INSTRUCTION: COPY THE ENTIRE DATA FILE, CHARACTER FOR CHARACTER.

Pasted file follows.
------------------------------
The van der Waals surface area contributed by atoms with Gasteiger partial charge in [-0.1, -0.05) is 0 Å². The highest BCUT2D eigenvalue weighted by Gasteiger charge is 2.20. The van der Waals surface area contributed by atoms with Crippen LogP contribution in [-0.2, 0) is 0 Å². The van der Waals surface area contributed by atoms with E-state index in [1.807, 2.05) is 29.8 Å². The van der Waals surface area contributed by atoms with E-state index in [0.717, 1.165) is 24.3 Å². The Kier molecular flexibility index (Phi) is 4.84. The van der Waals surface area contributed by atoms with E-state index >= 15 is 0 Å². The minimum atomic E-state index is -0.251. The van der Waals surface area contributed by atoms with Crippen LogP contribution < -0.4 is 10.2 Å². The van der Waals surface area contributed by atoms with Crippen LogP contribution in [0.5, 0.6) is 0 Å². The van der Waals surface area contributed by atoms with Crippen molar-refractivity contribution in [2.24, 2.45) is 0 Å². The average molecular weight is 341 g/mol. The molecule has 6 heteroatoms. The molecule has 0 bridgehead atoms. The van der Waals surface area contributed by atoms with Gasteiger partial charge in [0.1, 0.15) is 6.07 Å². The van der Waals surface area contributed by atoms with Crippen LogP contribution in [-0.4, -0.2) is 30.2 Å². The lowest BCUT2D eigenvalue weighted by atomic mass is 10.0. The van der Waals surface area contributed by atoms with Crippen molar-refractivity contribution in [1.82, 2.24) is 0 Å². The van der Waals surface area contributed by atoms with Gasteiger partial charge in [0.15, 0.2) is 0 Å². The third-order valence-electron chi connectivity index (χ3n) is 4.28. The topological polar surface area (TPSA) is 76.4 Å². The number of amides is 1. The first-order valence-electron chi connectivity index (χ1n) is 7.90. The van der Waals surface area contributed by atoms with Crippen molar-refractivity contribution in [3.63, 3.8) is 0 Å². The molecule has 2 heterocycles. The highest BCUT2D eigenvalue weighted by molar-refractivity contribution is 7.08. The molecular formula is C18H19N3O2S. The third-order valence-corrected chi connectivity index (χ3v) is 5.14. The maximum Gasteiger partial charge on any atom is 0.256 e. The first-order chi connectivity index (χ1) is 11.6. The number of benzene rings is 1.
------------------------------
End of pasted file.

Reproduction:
The van der Waals surface area contributed by atoms with Gasteiger partial charge in [-0.1, -0.05) is 0 Å². The highest BCUT2D eigenvalue weighted by Gasteiger charge is 2.20. The van der Waals surface area contributed by atoms with Crippen LogP contribution in [-0.2, 0) is 0 Å². The van der Waals surface area contributed by atoms with E-state index in [1.807, 2.05) is 29.8 Å². The van der Waals surface area contributed by atoms with E-state index in [0.717, 1.165) is 24.3 Å². The Kier molecular flexibility index (Phi) is 4.84. The van der Waals surface area contributed by atoms with E-state index >= 15 is 0 Å². The minimum atomic E-state index is -0.251. The van der Waals surface area contributed by atoms with Crippen LogP contribution < -0.4 is 10.2 Å². The van der Waals surface area contributed by atoms with Crippen LogP contribution in [0.5, 0.6) is 0 Å². The van der Waals surface area contributed by atoms with Crippen molar-refractivity contribution in [2.24, 2.45) is 0 Å². The average molecular weight is 341 g/mol. The molecule has 6 heteroatoms. The molecule has 0 bridgehead atoms. The van der Waals surface area contributed by atoms with Gasteiger partial charge in [0.1, 0.15) is 6.07 Å². The van der Waals surface area contributed by atoms with Crippen LogP contribution in [-0.4, -0.2) is 30.2 Å². The lowest BCUT2D eigenvalue weighted by atomic mass is 10.0. The van der Waals surface area contributed by atoms with Crippen molar-refractivity contribution in [1.82, 2.24) is 0 Å². The van der Waals surface area contributed by atoms with Gasteiger partial charge in [0.15, 0.2) is 0 Å². The third-order valence-electron chi connectivity index (χ3n) is 4.28. The topological polar surface area (TPSA) is 76.4 Å². The number of amides is 1. The first-order valence-electron chi connectivity index (χ1n) is 7.90. The van der Waals surface area contributed by atoms with Crippen molar-refractivity contribution in [3.63, 3.8) is 0 Å². The molecule has 2 heterocycles. The highest BCUT2D eigenvalue weighted by molar-refractivity contribution is 7.08. The molecular formula is C18H19N3O2S. The third-order valence-corrected chi connectivity index (χ3v) is 5.14. The maximum Gasteiger partial charge on any atom is 0.256 e. The first-order chi connectivity index (χ1) is 11.6. The number of benzene rings is 1.